The Herald Leader is baised in favor of both Shelton and Silberman. I think there is much truth to thsi fact if you start asking questions.

Bravo on you op-ed piece.

Anonymous said...

Would you consider sending thsi to the Courier Journal?

Anonymous said...

I really hope this story gets published. Anyone can get the records if they request an open records request from the Fayette County Board of Education. The names may be crossed out, but then you could take the case number to the courthouse. At that time you will have a case number to work with and can learn all the details.

The Lexington Herald Leader would of had this knowledge. The problem is the attorney hires the same hearing officer for the administrative hearings (Ms. Merritt). She can only rule the same way as the superintendent.

The circuit court more than likely will follow her course of action and not over turn the decision. So to win these cases everyone has to take the case all the way to the Supreme Court. This is how dirty the system is set up. The Fayette County School Board attorney shouldn't have this much power. (Chenoweth)

There is some information about this case on the internet for those of you that our interested. It's not fair, and the system needs a good change. This attorney should not be allowed to pick the same hearing officer for his cases. Then the hearing officer should have the right to decide if the punishment should be changed or not. Without this system being changed the hearings are a waste of time and money. To me it's a little funny that the hearing officer rules for him almost every time. No wonder he keeps using her over and over again.

I personally think everything should be published so the citizens can see what goes on behind the closed doors.

Anonymous said...

Thanks to the lastreviewer. I work at Central Office andhave a relative in the schools. All Open Records request Must include the Name of the requester. They get my Name, all of a sudden the trouble Starts.

Tagen they maky Job so Bad, i have to leave.

Anonymous said...

Don't kid yourselves, understaffed or not, newspapers are in the business of selling newspapers - not being even handed in their coverage or sometimes even accuracy of their information.

Front page of Kentucky section today had more Trayvon Martin reaction. Regardless of where you fall on this issue, it will eventually get replaced with something else which editors feel will sell papers - it is just a matter of time.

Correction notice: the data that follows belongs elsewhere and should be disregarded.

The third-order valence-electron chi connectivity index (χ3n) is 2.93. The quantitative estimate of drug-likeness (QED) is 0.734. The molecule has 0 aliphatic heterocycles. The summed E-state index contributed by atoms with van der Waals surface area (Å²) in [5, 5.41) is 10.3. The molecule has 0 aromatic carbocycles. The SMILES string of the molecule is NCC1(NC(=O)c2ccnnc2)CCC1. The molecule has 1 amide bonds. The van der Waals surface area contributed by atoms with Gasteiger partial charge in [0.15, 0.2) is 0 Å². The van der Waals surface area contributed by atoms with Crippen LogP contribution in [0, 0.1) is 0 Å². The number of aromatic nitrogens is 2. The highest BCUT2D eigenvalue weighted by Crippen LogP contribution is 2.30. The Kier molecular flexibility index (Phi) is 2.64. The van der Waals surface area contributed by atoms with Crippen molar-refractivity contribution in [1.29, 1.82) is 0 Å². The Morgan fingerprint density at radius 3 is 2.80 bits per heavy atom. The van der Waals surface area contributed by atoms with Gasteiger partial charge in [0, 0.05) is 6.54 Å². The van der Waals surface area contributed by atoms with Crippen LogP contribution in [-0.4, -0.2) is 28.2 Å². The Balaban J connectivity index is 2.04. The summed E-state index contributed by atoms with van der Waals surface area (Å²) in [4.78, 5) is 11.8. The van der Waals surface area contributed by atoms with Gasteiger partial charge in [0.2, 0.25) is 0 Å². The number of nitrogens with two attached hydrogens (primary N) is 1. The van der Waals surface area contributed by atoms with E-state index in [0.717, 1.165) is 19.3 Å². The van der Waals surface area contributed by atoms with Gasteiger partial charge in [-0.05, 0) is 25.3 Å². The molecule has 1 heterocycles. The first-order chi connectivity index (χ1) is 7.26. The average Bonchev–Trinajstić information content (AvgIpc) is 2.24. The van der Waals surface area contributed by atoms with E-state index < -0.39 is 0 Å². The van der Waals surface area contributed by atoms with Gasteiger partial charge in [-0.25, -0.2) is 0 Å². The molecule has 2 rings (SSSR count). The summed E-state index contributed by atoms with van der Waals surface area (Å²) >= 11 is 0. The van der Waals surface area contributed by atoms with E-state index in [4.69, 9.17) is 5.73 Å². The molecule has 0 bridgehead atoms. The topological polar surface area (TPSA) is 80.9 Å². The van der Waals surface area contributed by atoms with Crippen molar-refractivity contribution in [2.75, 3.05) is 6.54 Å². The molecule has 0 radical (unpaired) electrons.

Richard Day said...

July 20, 2013 at 8:20 PM: Thanks for your kind words, and for understanding that I wasn’t taking a shot at Jim Warren. Jim and I have covered a couple of stories at the same time and I usually find his reports to cover all of the basic information, and the gist, very effectively and faster than I do. He’s a pro. I just wish he was given the time to dig in.

The issue of legal fees has been bouncing around in the back of my mind since Stu bough himself a quickie report, that promised to save the district $$$$, and then used it to dump Brenda Allen, but ultimately had to pay her $200K to keep quiet and etc., etc…

One of these days perhaps.

July 20, 2013 at 8:25 PM: Probably not. Although, I think C-J has the same issues. Toni Konz is covering crime too.

July 20, 2013 at 8:50 PM: “The problem is the attorney hires the same hearing officer for the administrative hearings (Ms. Merritt). She can only rule the same way as the superintendent.”

I am unfamiliar with this. Do you mean for Tribunals? Tell us more.

For what it’s worth – the Hurley-Richard’s Tribunal did not side with the district.

Anonymous said...

I am talking about the Classified Employee Hearings. I realize Ms. Hurley-Richards is a teacher. With most of these cases school employees have to take their cases all the way to the Supreme Court or otherwise they will not prevail.

Mr. Chenoweth arranges to have Ms. Joyce Merritt for all the hearings as his hearing officer. In Fayette County and surrounding counties, it seems that she will always rule with the school districts. The KEA and their attorneys are aware of this practice. Therefore the hearings are a worthless feel good procedure.

Mr. Chenoweth could choose any hearing officer, but almost always picks her. The arrangement is that she can not change the rulings of the superintendent. We have witnessed this first hand.

The classified employees do not get a hearing with their peers. They pay the same dues to the KEA as the certified employees, but do not receive the same treatment. How is this fair to any classified employee?

Anonymous said...

Tribunals do not apply to classified staff. I agree with the letter writer Mr. Day is questioning(i.e. Ms. Merritt rules for any superintendent every time). I wish we did know why this is happening. How the heck is that fair to a custodian or a secretary who has been terminated and is seeking compensation? I know from experience that KEA DROPS THE CLASSIFIED EMPLOYEE AFTER THE FAKE HEARING IF THEY FEEL THEY WILL LOOSE OR IT WILL COST THEM TOO MUCH. KEA officials have said as much in a meeting to try to do some damage control and keep the money rolling in. I would love to see any KY newspaper journalist do some real research on this subject. It is a hidden story. You might win the Nobel Prize.